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The Employee Ownership Update

Corey Rosen

June 7, 2004

(Corey Rosen)

NCEO Issues Annual Employee Ownership 100 List

The National Center for Employee Ownership has issued its annual "employee ownership 100 list," a compilation of the 100 largest majority employee owned companies. Companies are listed by the number of employees. To be on the list companies must have at least a majority of their stock owned by a majority of full-time employees with one year or more of service. Most of the companies on the list are employee stock ownership plans (ESOPs), but some are owned by direct purchases of employee shares, profit sharing plans, or employee trusts. Almost all the companies are closely held because it would be difficult to be public and meet the majority ownership test. Two exceptions are Journal Communications and Ferrellgas.

The companies include representatives from all industry groups. The most common industry is supermarkets, with 12 companies on the list and four of the top 10. There is no obvious reason for the idea's popularity in this sector, however. Ten of the companies are in engineering and eight in construction. Some of the country's best-known names are on the list, including top-ranked Publix Supermarkets, school photographer Lifetouch, window-maker Andersen Corporation, Gore-Tex manufacturer W.L. Gore & Associates, tree service company Davey Tree, newspaper publisher Journal Communications (The Milwaukee Journal-Sentinel, as well as a number of media outlets and printing facilities), and fast-food chains Round Table Pizza and Hot-Dog-on-Stick. The company with the longest established employee ownership plan is Graybar Electric in Saint Louis, dating back to 1929. The 100 companies employ about 800,000 workers.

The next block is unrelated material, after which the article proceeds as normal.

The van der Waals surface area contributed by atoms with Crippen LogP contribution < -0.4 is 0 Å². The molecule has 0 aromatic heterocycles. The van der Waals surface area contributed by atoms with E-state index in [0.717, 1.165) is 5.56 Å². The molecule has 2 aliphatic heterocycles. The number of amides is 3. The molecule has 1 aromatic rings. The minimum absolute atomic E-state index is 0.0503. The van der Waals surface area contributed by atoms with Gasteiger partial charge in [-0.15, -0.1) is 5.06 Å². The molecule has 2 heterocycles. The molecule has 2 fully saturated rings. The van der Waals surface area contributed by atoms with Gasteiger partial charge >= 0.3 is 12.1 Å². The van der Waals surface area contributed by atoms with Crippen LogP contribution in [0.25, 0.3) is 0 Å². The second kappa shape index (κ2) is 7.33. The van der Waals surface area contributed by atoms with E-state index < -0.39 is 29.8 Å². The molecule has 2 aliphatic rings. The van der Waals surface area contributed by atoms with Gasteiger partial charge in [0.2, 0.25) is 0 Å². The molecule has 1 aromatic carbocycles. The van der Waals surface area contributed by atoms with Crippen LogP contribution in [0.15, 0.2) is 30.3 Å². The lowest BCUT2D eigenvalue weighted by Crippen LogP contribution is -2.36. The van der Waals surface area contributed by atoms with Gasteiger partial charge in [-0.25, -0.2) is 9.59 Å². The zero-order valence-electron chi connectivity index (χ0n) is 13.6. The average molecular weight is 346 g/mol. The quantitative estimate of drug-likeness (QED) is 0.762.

Unions, FASB Oversight Panel, Pension Funds Urge Congress Not to Intervene in Options Accounting Reform

Forty major institutional investors and investor advisory groups, large public retirement funds, labor unions, institutional investors, and the Council of Institutional investors issued a statement on May 19 urging Congress not to tamper with accounting reform. On May 17, Robert Denham, president of the Financial Accounting Foundation, the group that oversees the Financial Accounting Standards Board (FASB), made a strongly worded statement also urging Congress not to act, arguing that it would be a threat the to credibility of accounting statements for U.S. companies. While legislation to block FASB's efforts have made some progress in the House, the chair and ranking minority members of the Senate Banking Committee (Richard Shelby, R-AL and Paul Sarbanes, D-MD) both strongly oppose the bill.

Record Attendance at NCEO/Beyster Institute Annual Conference

The NCEO's 23rd annual conference, held in Chicago jointly with the Beyster Institute, attracted a record turnout, selling out shortly before the conference started. Next year's conference, again with the Beyster Institute, will be in San Francisco April 20-22.

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